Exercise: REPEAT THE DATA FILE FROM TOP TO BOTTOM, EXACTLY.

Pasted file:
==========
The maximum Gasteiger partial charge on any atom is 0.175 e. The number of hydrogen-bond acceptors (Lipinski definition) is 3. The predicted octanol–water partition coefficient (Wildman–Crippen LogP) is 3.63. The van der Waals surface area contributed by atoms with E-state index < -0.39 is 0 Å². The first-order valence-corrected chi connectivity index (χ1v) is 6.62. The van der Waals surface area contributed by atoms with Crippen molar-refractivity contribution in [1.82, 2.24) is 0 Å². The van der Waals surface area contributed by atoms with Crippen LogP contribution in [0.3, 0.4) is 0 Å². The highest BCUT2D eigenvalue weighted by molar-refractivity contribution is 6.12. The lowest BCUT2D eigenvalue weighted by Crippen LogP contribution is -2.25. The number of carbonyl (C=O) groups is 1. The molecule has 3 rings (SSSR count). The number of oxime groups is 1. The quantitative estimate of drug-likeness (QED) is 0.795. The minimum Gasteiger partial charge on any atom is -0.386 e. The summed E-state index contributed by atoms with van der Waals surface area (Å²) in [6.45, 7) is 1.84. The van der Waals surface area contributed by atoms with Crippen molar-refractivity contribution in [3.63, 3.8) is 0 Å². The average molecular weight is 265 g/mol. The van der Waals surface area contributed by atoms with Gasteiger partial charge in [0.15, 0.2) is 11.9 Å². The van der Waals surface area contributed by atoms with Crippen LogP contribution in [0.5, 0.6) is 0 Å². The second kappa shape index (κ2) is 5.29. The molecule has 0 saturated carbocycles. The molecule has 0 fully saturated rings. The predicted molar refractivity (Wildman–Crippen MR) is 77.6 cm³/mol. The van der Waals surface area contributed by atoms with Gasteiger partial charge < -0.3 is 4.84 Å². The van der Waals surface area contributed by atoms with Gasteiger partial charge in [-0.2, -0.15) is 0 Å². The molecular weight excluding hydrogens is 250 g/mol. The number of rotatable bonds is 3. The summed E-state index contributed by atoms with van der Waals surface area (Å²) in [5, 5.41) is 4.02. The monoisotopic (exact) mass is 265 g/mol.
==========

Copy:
The maximum Gasteiger partial charge on any atom is 0.175 e. The number of hydrogen-bond acceptors (Lipinski definition) is 3. The predicted octanol–water partition coefficient (Wildman–Crippen LogP) is 3.63. The van der Waals surface area contributed by atoms with E-state index < -0.39 is 0 Å². The first-order valence-corrected chi connectivity index (χ1v) is 6.62. The van der Waals surface area contributed by atoms with Crippen molar-refractivity contribution in [1.82, 2.24) is 0 Å². The van der Waals surface area contributed by atoms with Crippen LogP contribution in [0.3, 0.4) is 0 Å². The highest BCUT2D eigenvalue weighted by molar-refractivity contribution is 6.12. The lowest BCUT2D eigenvalue weighted by Crippen LogP contribution is -2.25. The number of carbonyl (C=O) groups is 1. The molecule has 3 rings (SSSR count). The number of oxime groups is 1. The quantitative estimate of drug-likeness (QED) is 0.795. The minimum Gasteiger partial charge on any atom is -0.386 e. The summed E-state index contributed by atoms with van der Waals surface area (Å²) in [6.45, 7) is 1.84. The van der Waals surface area contributed by atoms with Crippen molar-refractivity contribution in [3.63, 3.8) is 0 Å². The average molecular weight is 265 g/mol. The van der Waals surface area contributed by atoms with Gasteiger partial charge in [0.15, 0.2) is 11.9 Å². The van der Waals surface area contributed by atoms with Crippen LogP contribution in [0.5, 0.6) is 0 Å². The second kappa shape index (κ2) is 5.29. The molecule has 0 saturated carbocycles. The molecule has 0 fully saturated rings. The predicted molar refractivity (Wildman–Crippen MR) is 77.6 cm³/mol. The van der Waals surface area contributed by atoms with Gasteiger partial charge < -0.3 is 4.84 Å². The van der Waals surface area contributed by atoms with Gasteiger partial charge in [-0.2, -0.15) is 0 Å². The molecular weight excluding hydrogens is 250 g/mol. The number of rotatable bonds is 3. The summed E-state index contributed by atoms with van der Waals surface area (Å²) in [5, 5.41) is 4.02. The monoisotopic (exact) mass is 265 g/mol.